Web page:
Airshow China last month provided yet more evidence of how eager the business aviation industry is to tap the enormous potential growth in China. Every major business aircraft maker made the trip to Zhuhai in the prosperous southern province of Guangdong, and their products formed one of the more prominent clusters among the 80 or so aircraft on display.
But no less clear a conclusion from talking to industry executives gathered in Zhuhai is that business aviation in China remains a case of arrested development. Many spoke of continuing impediments to the fundamental freedoms on which efficient use of business aircraft depend–the first being fair access to airways and airports, and clear rules governing who can operate aircraft and on what terms.
“You have to have airspace to fly a lot of aircraft and it is just not available right now,” Honeywell Aerospace Asia-Pacific president Briand Greer told AIN when asked why China’s bizav fleet appears not to be growing as fast as anticipated. The U.S. company is eager to help China improve its airspace and airport infrastructure, but ultimately any lasting progress will depend on political will on the part of the Chinese government.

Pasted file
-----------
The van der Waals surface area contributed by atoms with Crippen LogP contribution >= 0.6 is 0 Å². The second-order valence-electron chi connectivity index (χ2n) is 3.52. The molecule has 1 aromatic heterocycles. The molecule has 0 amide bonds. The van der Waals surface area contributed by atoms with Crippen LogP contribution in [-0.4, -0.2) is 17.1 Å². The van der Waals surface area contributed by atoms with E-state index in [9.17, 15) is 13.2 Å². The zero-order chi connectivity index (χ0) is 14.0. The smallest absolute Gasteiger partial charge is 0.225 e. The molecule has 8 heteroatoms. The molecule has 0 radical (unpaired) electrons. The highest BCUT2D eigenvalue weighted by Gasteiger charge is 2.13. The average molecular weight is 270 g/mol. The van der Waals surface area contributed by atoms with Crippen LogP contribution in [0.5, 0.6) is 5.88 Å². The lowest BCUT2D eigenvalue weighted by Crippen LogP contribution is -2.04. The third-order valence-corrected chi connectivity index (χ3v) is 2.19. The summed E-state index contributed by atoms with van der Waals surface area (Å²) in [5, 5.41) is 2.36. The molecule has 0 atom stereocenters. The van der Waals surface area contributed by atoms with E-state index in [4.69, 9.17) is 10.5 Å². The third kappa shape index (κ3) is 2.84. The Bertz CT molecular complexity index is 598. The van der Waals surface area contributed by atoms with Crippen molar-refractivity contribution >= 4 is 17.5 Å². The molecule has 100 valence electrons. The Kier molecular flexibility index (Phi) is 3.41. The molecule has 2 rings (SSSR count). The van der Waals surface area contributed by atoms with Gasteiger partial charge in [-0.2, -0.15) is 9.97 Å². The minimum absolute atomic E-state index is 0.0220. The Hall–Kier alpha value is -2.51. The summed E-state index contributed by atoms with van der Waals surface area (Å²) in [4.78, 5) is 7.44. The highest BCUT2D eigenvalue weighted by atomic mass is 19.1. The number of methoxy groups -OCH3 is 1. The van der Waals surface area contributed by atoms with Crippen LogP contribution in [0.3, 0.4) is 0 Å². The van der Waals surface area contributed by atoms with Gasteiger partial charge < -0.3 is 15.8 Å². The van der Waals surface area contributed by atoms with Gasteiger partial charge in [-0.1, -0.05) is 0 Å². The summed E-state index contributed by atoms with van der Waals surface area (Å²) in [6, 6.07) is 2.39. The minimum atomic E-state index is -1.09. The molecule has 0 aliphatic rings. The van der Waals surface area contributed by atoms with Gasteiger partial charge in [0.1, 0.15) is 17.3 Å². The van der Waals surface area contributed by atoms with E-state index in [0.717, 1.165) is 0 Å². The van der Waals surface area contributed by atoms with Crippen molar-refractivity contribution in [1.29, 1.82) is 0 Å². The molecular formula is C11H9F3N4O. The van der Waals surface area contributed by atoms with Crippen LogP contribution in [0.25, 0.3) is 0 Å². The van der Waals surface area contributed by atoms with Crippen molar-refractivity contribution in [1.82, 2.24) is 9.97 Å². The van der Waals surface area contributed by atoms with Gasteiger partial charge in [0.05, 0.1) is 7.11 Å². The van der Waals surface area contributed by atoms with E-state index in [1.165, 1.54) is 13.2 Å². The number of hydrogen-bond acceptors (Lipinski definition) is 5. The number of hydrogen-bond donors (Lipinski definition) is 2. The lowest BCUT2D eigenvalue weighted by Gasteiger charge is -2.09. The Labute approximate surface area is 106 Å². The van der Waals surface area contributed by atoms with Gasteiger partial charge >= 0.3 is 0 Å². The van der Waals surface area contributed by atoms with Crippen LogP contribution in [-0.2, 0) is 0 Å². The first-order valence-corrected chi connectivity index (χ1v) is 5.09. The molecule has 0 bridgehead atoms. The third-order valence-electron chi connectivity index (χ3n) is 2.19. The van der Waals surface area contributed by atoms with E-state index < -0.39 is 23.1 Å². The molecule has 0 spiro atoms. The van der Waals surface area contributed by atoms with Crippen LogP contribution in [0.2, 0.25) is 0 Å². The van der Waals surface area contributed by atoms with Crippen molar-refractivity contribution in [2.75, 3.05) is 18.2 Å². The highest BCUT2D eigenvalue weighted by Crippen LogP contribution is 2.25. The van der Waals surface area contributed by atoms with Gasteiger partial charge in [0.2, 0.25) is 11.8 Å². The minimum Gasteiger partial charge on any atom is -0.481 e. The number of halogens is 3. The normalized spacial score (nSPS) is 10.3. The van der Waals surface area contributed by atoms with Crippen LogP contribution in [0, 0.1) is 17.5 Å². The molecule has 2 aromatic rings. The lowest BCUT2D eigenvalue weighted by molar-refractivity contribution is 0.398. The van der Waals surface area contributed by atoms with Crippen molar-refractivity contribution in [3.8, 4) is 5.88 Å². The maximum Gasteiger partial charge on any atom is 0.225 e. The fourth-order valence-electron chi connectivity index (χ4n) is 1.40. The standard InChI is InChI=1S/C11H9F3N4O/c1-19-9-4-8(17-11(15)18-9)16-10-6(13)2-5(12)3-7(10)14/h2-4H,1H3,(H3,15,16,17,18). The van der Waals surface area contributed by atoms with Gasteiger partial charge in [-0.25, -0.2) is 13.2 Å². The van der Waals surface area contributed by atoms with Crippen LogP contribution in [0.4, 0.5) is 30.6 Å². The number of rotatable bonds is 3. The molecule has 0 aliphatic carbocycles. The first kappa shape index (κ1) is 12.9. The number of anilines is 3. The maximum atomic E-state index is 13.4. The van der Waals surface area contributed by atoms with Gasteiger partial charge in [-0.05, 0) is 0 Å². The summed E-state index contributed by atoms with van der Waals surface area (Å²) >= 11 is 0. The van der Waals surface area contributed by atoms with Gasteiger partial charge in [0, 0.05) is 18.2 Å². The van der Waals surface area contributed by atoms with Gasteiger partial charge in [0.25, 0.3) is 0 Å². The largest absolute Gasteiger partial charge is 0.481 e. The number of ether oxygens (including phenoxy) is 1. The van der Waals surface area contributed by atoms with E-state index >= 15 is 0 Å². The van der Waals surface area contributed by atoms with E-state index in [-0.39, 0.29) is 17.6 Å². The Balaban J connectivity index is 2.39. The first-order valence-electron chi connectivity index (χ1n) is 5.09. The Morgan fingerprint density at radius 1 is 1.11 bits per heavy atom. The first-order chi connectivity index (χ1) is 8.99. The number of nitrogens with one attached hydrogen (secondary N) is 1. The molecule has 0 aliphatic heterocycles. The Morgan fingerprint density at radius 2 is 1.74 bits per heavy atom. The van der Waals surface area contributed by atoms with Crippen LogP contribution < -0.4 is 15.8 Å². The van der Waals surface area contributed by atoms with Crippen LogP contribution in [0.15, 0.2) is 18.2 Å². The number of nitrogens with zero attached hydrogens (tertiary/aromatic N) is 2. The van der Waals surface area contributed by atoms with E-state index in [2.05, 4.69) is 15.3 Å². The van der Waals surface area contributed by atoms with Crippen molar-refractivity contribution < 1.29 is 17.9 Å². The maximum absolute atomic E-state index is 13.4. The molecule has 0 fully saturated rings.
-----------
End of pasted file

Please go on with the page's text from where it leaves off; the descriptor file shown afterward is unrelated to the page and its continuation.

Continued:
Making the Airshow China 2012 even more timely was the fact that during the same week, 1,200 miles north in the capital Beijing, Xi Jinping was being crowned the new leader of the Communist Party of China. The 59-year-old was also appointed chairman of the Central Military Commission and in March next year he will take over from Hu Jintao as China’s president.
The highly anticipated leadership change in the People’s Republic has fueled hope in the business aviation community that long-requested reforms on issues such as airspace access at last will be addressed by the new government. However, close observers of President-elect Xi and his politburo have suggested that the new regime may be more conservative and cautious about reform than might have been expected.
Business Aviation Companies Plan for the Future
Nonetheless, NetJets showed its confidence in China’s long-term future by announcing the establishment of an operational headquarters for its new aircraft management and charter joint venture at the Zhuhai Aviation Industrial Park. NetJets China Business Aviation Limited is a joint venture between NetJets Inc. and Beijing-based Hony Jinsi Investment Management (a subsidiary of private equity group Hony Capital) and Fung Investments.
In September the partners got official approval to set up an operational and maintenance base in Zhuhai. According to NetJets China CEO Eric Wong, the new company expects to receive its Chinese air operator certificate next year. Initially, the fractional ownership group will only offer charter service using managed aircraft in China.